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It’s been a tough year for Facebook. Amid concerns over data privacy and disinformation, the company’s stock plummeted in July after shortfalls in user growth and earnings. And although Facebook’s user base is still growing, data published in May by Pew Research Center added to the growing perception that the kids are moving on. As a Newsweek headline from February put it, “Facebook Is Officially for Old People.”
Viewed in that context, the current batch of original series on Facebook Watch, the platform’s dedicated space for video streaming, can be seen as part of an aggressive commitment to regaining relevance. The bulk of its original drama and comedy programming seems aimed at younger viewers: relatable, insightful coming-of-age stories focused on the harrowing emotions of teens and 20-somethings, several of whom must learn to navigate trauma in a rapidly evolving digital world. Shows like “SKAM Austin,” “Turnt” and “Strangers,” focus specifically on characters whose identities defy traditional sexual and gender boundaries, reflecting an increasingly fluid generation of viewers.
Facebook’s original series have been light on established talent thus far, one major exception being the talk show “Red Table Talk,” with Jada Pinkett Smith, which has about three million followers. But “Sorry for Your Loss,” starring Elizabeth Olsen as a young widow from a mixed-race marriage and Kelly Marie Tran as her adopted sister, may represent the first step in an effort to boost the prestige of its scripted content.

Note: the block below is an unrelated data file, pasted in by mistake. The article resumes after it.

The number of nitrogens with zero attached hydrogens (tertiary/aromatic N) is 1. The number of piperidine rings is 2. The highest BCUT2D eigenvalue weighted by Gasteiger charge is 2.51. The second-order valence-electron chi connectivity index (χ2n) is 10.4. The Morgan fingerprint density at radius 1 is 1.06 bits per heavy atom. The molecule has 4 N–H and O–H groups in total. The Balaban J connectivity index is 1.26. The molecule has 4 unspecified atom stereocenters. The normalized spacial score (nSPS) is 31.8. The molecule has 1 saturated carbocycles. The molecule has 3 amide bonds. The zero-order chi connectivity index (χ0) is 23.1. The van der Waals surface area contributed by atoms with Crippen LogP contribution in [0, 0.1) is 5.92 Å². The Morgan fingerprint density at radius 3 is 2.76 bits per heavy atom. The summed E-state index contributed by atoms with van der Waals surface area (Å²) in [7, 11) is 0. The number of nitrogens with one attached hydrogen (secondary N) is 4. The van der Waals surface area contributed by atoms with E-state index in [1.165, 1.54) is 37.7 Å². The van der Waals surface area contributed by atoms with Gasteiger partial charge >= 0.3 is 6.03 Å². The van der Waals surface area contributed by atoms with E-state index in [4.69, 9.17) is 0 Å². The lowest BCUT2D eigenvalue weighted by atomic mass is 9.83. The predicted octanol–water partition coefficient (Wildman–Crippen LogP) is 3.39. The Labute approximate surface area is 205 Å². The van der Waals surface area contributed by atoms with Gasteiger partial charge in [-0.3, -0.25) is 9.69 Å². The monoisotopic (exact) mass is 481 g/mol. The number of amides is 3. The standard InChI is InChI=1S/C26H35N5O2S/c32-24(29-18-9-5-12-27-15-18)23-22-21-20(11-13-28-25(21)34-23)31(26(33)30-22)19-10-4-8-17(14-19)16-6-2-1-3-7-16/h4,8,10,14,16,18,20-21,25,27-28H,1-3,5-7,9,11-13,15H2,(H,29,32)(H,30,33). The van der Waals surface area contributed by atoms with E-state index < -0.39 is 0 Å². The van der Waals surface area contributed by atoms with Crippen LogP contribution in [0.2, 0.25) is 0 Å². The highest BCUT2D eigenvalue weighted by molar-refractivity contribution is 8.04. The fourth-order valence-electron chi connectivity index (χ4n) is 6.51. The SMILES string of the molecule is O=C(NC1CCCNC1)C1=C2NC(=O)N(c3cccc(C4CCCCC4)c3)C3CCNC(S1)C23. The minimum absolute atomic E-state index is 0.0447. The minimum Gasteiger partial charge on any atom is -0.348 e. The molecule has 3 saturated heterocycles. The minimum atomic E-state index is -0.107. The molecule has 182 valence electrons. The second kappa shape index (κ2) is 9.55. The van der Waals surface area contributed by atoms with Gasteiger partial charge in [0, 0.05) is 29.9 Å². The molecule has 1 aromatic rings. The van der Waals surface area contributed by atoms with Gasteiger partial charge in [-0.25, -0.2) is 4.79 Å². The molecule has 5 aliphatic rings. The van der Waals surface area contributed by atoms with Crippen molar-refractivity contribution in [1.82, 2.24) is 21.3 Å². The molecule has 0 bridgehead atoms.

A year into Facebook Watch’s existence, there’s a lot to sift through — but is any of it good? Here’s a look at its best scripted originals to date.
Based on a Norwegian web series, “SKAM Austin” takes its name from the Norwegian word for shame — an inescapable emotion for the high schoolers in this series. Mimicking the original’s strategy of “fresh drops daily” — a short new web clip each day, with accompanying Instagram posts — the show’s universe is not only impressively immersive but also well attuned to the rapid media-scanning habits of teenagers.
The series depicts the intense teen romance between Megan, an introvert who has fallen from the popularity pedestal, and her boyfriend, Marlon, a musician and a chill foil to the school’s blustering jocks. With shy, sunlit glances and prolonged embraces, Megan and Marlon innocently chart their youthful voyage with no destination until jealousy, insecurity and misunderstanding strike at a school dance — and of course, on Instagram — and they find themselves in a love triangle with Shay, Marlon’s lesbian female bandmate. (Watch it here.)
Based on the book “The Sacred Lies of Minnow Bly” by Stephanie Oakes, who in turn was inspired by the Grimm Brothers fairy tale “The Handless Maiden,” “Sacred Lies” is the story of Minnow (Elena Kampouris), the 17-year-old sole survivor of a fire that killed everyone in the cult in which she was raised, called the Kevinians. She emerges from the forest with no hands, spurring a police investigation with her as the sole witness.
Shipped to juvenile detention after assaulting a stranger, she meets a cast of female characters who have been similarly tormented by a misogynistic society. Angel, Minnow’s guide through her new incarcerated life, committed an act of violence to escape her abusive uncle, while many other girls hide burns and scars. As Minnow opens up to Angel, an F.B.I. psychologist and her teacher, she begins to question the violent mythology of her cult, led by a punitive David Koresh-like figure named Kevin, and ultimately the nature of faith, science, love and family. (Watch it here.)
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Executive produced by Kerry Washington, this high school drama centers on Eric (Spence Moore II), a prom king and football star who commits suicide by shooting himself in his car — or does he? Each episode is presented from a different character’s perspective, each of whom gives a deeply personal — and sometimes unreliable — account of the fateful day.